SAN FRANCISCO — The state Supreme Court has let stand an appellate ruling that barred an involuntary AIDS test for a man accused of biting two police officers in a scuffle during a "gay pride" parade in San Diego.
Prosecutors had sought an analysis of blood samples taken from the man after he had told police that he was a homosexual and that "you had better take it that I do have AIDS, for the officers' sake."
But a state Court of Appeal panel held last month that an involuntary test would violate state law prohibiting the disclosure of AIDS test results without the consent of the person tested.
The state Supreme Court, in an order filed late Tuesday, refused without dissent to grant a review of the appellate ruling that had been sought by San Diego authorities.
However, over the objection of Justice Stanley Mosk, the court also said that the appellate decision could not be used as a precedent in other cases, thus limiting its effect to the case at issue.
The case before the court began last June when Brian Barlow of San Francisco was marching at the head of the Gay Freedom Day Marching Band and Twirling Corps during the San Diego parade.
Bites Two Officers
Police said Barlow, 40, engaged in a scuffle with officers monitoring the event, biting one on the shoulder and the other on the knuckle, breaking the skin and drawing blood in both instances.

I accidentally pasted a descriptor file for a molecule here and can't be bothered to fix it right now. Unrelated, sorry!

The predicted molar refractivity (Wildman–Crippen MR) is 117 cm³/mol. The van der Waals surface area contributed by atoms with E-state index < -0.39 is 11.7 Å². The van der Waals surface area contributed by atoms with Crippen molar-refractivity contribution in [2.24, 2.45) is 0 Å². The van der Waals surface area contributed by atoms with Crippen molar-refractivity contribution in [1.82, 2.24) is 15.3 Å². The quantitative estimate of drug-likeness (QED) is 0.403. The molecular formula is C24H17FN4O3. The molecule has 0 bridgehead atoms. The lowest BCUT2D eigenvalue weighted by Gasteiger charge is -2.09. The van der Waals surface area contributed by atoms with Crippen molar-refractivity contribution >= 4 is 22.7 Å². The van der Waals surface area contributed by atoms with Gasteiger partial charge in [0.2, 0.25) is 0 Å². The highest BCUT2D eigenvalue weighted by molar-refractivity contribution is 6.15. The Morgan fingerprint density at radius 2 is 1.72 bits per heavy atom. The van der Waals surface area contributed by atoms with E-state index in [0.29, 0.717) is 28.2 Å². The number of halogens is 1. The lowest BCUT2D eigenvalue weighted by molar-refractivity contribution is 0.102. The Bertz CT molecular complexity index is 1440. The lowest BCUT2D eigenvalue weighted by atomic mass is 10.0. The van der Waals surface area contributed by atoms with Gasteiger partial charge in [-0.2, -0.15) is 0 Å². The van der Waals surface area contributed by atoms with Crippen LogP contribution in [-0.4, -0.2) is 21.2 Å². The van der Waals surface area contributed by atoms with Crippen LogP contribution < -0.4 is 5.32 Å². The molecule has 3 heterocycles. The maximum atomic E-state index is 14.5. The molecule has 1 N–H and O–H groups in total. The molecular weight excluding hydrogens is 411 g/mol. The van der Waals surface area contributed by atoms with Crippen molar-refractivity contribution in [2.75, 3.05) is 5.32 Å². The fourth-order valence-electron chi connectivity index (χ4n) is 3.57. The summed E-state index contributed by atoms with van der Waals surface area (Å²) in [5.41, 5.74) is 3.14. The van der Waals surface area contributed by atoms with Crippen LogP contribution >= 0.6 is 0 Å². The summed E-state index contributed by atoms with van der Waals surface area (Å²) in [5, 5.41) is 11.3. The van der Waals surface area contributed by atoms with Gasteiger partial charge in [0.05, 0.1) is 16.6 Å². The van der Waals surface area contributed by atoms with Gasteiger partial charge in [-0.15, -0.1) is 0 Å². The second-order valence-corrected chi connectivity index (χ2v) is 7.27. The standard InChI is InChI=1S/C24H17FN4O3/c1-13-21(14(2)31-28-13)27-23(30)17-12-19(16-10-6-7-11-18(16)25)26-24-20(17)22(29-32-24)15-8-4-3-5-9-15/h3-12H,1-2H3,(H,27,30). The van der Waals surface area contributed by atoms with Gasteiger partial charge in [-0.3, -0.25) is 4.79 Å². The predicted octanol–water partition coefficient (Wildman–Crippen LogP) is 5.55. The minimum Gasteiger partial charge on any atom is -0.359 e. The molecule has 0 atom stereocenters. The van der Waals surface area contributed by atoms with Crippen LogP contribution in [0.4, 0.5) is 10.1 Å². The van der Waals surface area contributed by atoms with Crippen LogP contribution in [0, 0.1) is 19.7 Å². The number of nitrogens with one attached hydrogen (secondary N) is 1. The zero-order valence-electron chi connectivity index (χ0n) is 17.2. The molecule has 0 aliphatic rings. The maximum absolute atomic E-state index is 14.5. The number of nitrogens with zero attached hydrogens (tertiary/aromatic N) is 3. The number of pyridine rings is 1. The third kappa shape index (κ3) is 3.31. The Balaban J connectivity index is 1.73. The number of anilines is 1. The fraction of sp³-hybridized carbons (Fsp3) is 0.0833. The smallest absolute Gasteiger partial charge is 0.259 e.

Barlow was arrested and taken to a hospital to be treated for injuries he sustained during the altercation. There, in a response to questions, he allegedly told police to assume that he had AIDS.
Authorities charged Barlow with battery and resisting arrest and later sought analysis of a blood sample from the defendant, saying that if he was infected with the AIDS virus the test results could be used as evidence of assault with a deadly weapon or attempted murder.
Under a Municipal Court order, a blood sample was drawn from Barlow in July, about five weeks after the biting incident. Later, a Superior Court judge ordered the test of the sample but the Court of Appeal overturned that order in its ruling in April.
Barlow is free on $8,500 bail and is scheduled to appear in court for a preliminary hearing on Sept. 14. His attorney could not be reached for comment.